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Journal of Computer Networks and Communications
Volume 2018 (2018), Article ID 3518352, 10 pages
Research Article

Implementation and Evaluation of WLAN 802.11ac for Residential Networks in NS-3

Department of Computer Science, University of Ghana, Accra, Ghana

Correspondence should be addressed to Andy Bubune Amewuda

Received 24 October 2017; Accepted 2 January 2018; Published 1 March 2018

Academic Editor: Youyun Xu

Copyright © 2018 Andy Bubune Amewuda et al. This is an open access article distributed under the Creative Commons Attribution License, which permits unrestricted use, distribution, and reproduction in any medium, provided the original work is properly cited.


Wi-Fi has been an amazingly successful technology. Its success may be attributed to the fact that, despite the significant advances made in technology over the last decade, it has remained backward compatible. 802.11ac is the latest version of the wireless LAN (WLAN) standard that is currently being adopted, and it promises to deliver very high throughput (VHT), operating at the 5 GHz band. In this paper, we report on an implementation of 802.11ac wireless LAN for residential scenario based on the 802.11ax task group scenario document. We evaluate the 802.11ac protocol performance under different operating conditions. Key features such as modulation coding set (MCS), frame aggregation, and multiple-input multiple-output (MIMO) were investigated. We also evaluate the average throughput, delay, jitter, optimum range for goodput, and effect of station (STA) density per access point (AP) in a network. ns-3, an open source network simulator with features supporting 802.11ac, was used to perform the simulation. Results obtained indicate that very high data rates are achievable. The highest data rate, the best mean delay, and mean jitter are possible under combined features of 802.11ac (MIMO and A-MPDU).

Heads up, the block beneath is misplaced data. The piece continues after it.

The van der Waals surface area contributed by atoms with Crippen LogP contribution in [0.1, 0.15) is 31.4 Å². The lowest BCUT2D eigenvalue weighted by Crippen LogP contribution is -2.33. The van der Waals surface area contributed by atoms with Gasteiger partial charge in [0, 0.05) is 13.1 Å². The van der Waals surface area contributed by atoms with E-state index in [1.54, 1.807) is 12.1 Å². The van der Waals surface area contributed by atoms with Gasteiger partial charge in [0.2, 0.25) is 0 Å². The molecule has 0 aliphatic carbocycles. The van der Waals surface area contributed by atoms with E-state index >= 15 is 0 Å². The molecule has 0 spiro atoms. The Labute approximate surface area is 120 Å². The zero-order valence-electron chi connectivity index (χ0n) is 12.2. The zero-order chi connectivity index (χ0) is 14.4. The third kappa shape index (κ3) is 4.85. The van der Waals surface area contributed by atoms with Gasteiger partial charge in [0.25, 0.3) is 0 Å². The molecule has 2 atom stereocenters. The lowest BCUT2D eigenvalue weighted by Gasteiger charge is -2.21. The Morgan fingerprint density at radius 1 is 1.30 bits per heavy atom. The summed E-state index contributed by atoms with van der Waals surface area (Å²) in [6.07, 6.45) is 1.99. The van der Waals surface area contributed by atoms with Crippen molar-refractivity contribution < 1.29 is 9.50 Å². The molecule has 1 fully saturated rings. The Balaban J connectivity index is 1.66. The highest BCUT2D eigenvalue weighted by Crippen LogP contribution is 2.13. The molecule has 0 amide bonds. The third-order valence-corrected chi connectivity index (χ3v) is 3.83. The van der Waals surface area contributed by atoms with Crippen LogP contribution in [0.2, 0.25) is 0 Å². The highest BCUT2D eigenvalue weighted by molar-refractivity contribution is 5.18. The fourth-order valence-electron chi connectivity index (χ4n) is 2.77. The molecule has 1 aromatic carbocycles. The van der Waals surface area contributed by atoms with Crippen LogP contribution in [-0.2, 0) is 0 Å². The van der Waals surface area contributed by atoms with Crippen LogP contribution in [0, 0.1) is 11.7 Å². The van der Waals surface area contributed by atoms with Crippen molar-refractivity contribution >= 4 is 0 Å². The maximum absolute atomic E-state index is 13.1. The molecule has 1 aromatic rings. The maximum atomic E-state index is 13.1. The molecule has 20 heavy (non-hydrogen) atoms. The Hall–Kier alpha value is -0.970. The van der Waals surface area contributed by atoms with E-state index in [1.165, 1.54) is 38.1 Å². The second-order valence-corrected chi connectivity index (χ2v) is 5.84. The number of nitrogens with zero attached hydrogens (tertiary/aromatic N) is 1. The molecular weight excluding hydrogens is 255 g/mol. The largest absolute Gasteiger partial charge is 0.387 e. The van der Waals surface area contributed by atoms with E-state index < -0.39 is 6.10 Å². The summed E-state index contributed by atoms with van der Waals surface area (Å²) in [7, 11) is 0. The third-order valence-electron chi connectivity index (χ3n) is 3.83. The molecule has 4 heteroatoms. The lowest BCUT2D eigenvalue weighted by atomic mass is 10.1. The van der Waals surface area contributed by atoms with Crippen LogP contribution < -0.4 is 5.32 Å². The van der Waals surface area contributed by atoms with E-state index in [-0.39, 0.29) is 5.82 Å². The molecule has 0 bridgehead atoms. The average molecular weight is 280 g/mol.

1. Introduction

The number of wireless devices is increasing at an exponential rate, and this may be attributed to the transition from static web to a dynamic web with an associated increase in the use of social networking making computing more pervasive and ubiquitous. Research conducted by the Wireless World Research Forum (WWRF) has shown that 7 billion people will be using 7 trillion wireless devices by 2020 [1]. According to [2], digital content consumption is on a steep ascent, with video content anticipated to reaching about ninety percent of global consumer traffic, in step with Cisco’s 2011 Visual Networking Index Forecast. It has also been observed that internet traffic is moving rapidly from cable networks onto Wi-Fi networks. The multiplied reliance on wireless networks, the explosion of video intake, and the growing wide variety of Wi-Fi devices being used are all putting increased load on legacy 802.11 networks. As a result, users are more likely to experience deteriorated performance, choppy videos, and slower upload and download times.

5G Wi-Fi has become a solution to the digital content and wireless device challenges. With new technologies, it has made it possible to have reliable whole home coverage, 5G Wi-Fi will allow clients to stream digital content material between gadgets faster, and concurrently enable the node to join domestic and agency networks whilst able to retain battery power [3, 4]. Three main features underpin the many benefits of IEEE 802.11ac technology: video streaming, data syncing, and backup. IEEE 802.11ac is the fifth generation in Wi-Fi networking standards, and it promises to deliver speedy, great video streaming, and almost immediate data syncing and data backups to various wireless devices such as laptops, tablets, and mobile phones which are now part of our everyday lives [3].